Get the latest updates as we post them — right on your browser

. Last Updated: 07/27/2016

Plan to Streamline Bureaucracy Stalls

A plan to streamline government bureaucracy will lead to minor staff cuts and only get off the ground after the presidential election next March, senior government officials said Wednesday.

"No radical changes in the number of state officials are expected," deputy presidential administration head Dmitry Medvedev was quoted by Interfax as saying.

He said there are about 2 million bureaucrats in the government -- a number he called small in comparison to other developed countries.

President Vladimir Putin has ordered that the plan to cut bureaucracy be ready by the end of this year, and there have been expectations that the reform might start within a few months.

The Economic Development and Trade Ministry said Wednesday, however, that only minor changes could be expected this year. The ministry is in charge of drawing up the reform.

"It would only be possible to streamline the functions of two or three ministries," the ministry's press service said in a statement carried by Interfax.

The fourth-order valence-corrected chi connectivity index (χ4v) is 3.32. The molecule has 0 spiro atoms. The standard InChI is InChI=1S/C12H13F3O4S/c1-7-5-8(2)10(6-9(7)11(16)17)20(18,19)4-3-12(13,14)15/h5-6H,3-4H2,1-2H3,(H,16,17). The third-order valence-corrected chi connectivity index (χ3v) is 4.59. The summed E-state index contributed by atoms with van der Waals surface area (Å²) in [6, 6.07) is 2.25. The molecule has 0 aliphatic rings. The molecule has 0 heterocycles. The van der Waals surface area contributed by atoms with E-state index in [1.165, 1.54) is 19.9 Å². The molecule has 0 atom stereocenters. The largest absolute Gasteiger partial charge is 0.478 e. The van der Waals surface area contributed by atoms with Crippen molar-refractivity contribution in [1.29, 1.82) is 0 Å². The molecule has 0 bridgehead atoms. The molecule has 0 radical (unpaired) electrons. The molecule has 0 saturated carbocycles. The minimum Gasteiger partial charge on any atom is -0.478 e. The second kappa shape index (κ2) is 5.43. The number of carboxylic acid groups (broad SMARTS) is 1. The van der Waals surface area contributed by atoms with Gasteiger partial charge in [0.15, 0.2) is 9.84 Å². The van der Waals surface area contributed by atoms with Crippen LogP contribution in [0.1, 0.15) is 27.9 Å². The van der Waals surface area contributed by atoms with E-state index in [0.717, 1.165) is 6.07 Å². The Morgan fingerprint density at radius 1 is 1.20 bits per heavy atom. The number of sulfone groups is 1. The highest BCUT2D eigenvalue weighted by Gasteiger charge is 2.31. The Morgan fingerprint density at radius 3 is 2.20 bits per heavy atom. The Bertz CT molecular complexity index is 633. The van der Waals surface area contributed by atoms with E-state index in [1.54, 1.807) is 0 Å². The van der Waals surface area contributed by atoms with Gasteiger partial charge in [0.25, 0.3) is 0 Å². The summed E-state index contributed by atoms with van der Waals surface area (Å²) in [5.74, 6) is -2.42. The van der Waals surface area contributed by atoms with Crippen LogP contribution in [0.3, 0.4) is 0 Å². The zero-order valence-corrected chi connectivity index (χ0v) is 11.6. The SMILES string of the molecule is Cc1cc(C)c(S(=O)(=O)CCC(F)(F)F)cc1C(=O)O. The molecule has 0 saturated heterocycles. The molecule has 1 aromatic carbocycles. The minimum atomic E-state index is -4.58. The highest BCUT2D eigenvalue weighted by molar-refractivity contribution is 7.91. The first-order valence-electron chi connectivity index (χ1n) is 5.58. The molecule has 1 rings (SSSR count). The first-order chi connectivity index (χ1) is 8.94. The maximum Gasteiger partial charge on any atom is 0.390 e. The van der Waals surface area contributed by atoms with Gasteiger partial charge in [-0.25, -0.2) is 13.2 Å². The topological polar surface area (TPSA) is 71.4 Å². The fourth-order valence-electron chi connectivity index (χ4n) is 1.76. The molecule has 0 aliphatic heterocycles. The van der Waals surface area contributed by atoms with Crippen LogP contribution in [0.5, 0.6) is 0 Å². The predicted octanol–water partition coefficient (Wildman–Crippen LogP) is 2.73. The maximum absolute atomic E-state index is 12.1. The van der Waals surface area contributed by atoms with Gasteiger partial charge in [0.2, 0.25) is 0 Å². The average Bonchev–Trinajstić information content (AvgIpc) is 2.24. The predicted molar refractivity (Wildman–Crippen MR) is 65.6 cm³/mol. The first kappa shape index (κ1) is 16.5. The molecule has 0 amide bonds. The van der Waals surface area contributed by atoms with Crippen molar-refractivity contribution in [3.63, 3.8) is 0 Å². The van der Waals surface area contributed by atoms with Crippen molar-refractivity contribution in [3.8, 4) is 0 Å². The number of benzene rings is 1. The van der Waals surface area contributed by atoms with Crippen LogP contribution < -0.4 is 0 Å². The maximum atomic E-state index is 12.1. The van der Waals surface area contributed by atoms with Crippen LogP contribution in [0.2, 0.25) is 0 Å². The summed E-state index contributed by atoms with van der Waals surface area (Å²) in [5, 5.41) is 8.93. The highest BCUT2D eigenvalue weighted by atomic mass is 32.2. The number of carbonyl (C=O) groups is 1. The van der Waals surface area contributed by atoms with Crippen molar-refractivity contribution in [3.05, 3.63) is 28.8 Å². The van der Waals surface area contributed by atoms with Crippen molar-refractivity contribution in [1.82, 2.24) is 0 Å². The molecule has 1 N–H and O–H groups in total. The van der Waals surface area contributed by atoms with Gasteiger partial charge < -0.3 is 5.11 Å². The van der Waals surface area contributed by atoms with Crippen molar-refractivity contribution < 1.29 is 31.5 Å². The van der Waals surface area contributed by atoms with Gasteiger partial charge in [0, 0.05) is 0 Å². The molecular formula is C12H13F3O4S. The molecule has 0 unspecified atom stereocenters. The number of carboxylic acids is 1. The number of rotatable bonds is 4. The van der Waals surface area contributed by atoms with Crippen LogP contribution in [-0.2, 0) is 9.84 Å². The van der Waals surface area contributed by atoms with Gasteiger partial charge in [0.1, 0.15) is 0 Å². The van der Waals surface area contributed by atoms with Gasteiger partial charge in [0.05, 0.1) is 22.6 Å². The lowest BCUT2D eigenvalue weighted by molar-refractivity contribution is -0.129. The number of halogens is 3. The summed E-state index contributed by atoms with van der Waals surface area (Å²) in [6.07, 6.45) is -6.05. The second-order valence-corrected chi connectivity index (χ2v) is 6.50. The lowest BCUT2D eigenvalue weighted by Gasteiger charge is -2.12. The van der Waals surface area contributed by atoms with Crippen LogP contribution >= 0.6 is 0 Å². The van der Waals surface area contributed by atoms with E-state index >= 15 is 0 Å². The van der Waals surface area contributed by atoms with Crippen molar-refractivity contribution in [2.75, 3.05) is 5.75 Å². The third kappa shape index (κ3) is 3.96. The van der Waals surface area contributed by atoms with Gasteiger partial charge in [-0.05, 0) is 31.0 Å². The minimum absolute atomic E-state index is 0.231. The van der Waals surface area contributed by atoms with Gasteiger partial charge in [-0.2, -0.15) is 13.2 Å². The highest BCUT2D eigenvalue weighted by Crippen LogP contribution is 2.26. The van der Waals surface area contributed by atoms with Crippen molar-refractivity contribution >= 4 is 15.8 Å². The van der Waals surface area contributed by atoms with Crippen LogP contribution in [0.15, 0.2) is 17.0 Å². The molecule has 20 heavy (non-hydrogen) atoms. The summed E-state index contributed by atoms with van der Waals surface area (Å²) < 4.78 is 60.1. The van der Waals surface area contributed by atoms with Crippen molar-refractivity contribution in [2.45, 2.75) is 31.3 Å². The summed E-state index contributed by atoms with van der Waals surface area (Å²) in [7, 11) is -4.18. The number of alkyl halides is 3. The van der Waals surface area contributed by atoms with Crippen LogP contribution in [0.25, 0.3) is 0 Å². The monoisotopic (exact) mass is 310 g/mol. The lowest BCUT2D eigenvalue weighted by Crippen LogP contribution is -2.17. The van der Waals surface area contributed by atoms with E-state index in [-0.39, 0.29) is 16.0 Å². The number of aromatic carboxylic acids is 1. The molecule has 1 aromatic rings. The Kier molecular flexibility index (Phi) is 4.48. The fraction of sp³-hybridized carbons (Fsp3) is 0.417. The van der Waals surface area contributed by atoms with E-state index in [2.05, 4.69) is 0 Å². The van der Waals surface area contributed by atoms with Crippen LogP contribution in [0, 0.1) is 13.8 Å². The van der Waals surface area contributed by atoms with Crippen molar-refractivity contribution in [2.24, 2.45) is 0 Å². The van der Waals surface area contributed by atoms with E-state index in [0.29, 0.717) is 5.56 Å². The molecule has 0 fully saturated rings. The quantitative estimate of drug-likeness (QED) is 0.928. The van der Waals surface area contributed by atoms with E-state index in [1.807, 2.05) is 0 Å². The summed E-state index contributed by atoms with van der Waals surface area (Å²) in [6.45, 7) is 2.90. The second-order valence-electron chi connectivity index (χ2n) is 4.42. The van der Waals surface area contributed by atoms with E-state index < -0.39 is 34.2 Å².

The Economic Development and Trade Ministry said it has just finished analyzing the efficiency of various ministries and government divisions. "The functions of different government divisions are so intertwined that changes introduced to the work of two or three of them will not lead to any visible improvements," it said.

The ministry suggested dividing the federal agencies into a three-tier hierarchy, with the government at the top, several ministries in the middle and "departments that are not part of the government" at the bottom.

The ministry has yet to draft a concrete plan on how to boost government efficiency while getting rid of agencies' overlapping duties.

In the meantime, the government apparatus overseen by Prime Minister Mikhail Kasyanov is putting together a competing reform plan of its own, Gazeta reported Wednesday.